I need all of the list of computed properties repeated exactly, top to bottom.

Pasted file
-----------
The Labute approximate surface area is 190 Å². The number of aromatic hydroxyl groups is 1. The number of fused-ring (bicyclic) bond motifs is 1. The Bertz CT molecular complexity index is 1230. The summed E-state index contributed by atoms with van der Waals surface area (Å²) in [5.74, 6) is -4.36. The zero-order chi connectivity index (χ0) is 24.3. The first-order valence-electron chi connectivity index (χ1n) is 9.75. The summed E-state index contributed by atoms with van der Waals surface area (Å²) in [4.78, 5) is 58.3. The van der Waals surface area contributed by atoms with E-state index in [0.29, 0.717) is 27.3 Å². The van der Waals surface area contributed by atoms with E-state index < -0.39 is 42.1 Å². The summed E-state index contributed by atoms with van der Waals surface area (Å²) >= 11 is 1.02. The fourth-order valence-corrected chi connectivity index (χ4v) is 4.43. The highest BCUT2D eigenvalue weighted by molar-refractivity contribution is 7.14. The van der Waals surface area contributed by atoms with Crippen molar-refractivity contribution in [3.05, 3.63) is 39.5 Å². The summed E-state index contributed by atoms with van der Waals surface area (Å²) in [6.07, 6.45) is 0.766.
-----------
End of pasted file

The Labute approximate surface area is 190 Å². The number of aromatic hydroxyl groups is 1. The number of fused-ring (bicyclic) bond motifs is 1. The Bertz CT molecular complexity index is 1230. The summed E-state index contributed by atoms with van der Waals surface area (Å²) in [5.74, 6) is -4.36. The zero-order chi connectivity index (χ0) is 24.3. The first-order valence-electron chi connectivity index (χ1n) is 9.75. The summed E-state index contributed by atoms with van der Waals surface area (Å²) in [4.78, 5) is 58.3. The van der Waals surface area contributed by atoms with E-state index in [0.29, 0.717) is 27.3 Å². The van der Waals surface area contributed by atoms with E-state index < -0.39 is 42.1 Å². The summed E-state index contributed by atoms with van der Waals surface area (Å²) >= 11 is 1.02. The fourth-order valence-corrected chi connectivity index (χ4v) is 4.43. The highest BCUT2D eigenvalue weighted by molar-refractivity contribution is 7.14. The van der Waals surface area contributed by atoms with Crippen molar-refractivity contribution in [3.05, 3.63) is 39.5 Å². The summed E-state index contributed by atoms with van der Waals surface area (Å²) in [6.07, 6.45) is 0.766.